Saturday, November 28, 2009

"I remember when my life was not constantly on shuffle."

There are certain lessons life teaches that I must really love, because I seem to insist upon learning them over and over again. One of these that I'm thinking about right now has been phrased many ways; its essence: the way you do one thing is the way you do everything.

And so it was that the last line of Bernard Perusse's article on recreating albums verbatim in concert reached out and demanded my attention.

The last album I listened to in full -- from start to finish, as out-of-date as those terms might be at present when it comes to modern music packaging and delivery -- was Sonic Youth's Daydream Nation. (To complete the circle of irony, it was because I had been reminded of their recent tour playing the album.)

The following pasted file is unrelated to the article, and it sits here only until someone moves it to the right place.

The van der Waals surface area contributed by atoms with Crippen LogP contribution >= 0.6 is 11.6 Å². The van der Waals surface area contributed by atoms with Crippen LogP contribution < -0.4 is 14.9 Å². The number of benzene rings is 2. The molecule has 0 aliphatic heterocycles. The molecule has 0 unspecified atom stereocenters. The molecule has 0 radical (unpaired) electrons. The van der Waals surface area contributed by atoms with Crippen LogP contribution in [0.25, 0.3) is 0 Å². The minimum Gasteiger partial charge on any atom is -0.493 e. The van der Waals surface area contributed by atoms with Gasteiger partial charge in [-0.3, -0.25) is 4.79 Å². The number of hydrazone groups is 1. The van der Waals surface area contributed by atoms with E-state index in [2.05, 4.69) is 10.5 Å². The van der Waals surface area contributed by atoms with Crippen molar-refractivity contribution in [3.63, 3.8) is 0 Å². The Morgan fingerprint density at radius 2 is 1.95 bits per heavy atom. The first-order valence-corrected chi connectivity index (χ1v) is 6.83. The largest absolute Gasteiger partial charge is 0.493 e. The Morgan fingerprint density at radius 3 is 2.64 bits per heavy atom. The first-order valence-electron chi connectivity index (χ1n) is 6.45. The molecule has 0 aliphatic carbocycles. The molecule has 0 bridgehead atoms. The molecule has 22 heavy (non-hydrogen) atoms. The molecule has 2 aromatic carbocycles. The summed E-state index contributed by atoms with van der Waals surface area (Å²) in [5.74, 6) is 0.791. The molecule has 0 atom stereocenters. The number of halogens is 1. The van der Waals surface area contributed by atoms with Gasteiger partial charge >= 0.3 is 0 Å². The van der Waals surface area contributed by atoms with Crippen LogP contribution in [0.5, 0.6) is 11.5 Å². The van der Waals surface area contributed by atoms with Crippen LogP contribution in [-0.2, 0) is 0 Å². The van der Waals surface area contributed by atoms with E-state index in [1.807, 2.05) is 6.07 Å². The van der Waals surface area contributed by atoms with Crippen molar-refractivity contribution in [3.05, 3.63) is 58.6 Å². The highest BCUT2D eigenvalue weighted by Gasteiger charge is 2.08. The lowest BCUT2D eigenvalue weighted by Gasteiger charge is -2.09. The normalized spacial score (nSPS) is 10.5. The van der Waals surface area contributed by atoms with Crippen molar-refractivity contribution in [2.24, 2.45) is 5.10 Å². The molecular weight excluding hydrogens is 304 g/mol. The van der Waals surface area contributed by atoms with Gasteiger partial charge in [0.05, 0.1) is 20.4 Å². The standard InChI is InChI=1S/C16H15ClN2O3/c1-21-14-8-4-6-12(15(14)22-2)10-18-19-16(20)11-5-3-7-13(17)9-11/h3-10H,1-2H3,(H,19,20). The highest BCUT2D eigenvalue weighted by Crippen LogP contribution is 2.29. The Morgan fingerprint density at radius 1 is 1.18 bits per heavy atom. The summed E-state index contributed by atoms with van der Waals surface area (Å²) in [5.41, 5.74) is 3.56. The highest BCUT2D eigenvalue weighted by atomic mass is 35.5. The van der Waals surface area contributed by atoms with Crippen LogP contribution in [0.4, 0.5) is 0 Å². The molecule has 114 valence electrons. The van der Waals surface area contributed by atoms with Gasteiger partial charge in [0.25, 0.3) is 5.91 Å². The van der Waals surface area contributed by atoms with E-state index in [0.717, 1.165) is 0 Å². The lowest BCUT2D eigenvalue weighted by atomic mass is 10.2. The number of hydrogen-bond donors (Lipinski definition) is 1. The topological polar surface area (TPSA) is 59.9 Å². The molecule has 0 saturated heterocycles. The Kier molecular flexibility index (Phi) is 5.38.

My relationship with music was built in two key ways. One was listening to commercial radio, which gradually shifted over into watching music video shows and stations. The other was intensive listening sessions to certain albums.

The first activity kept me exposed to new ideas. The second allowed me to understand in depth those to which I had already been introduced.

I still listen to songs intently, but even with a band like Radiohead who provide high payoff for however much attention is invested, album listening is rare.

One reason is that music has become an urban survival tool, making the daily dayjob commute less personal and more bearable. Another is that internet culture has turned up my ADD meter, such that it's more difficult to not get restless when asked to sit still and listen to one musical act for an hour or so.

Regardness, shuffle is now the norm -- my new way of maintaining one of my most important relationships. Is it any wonder that every other aspect of my life becomes equally chaotic?

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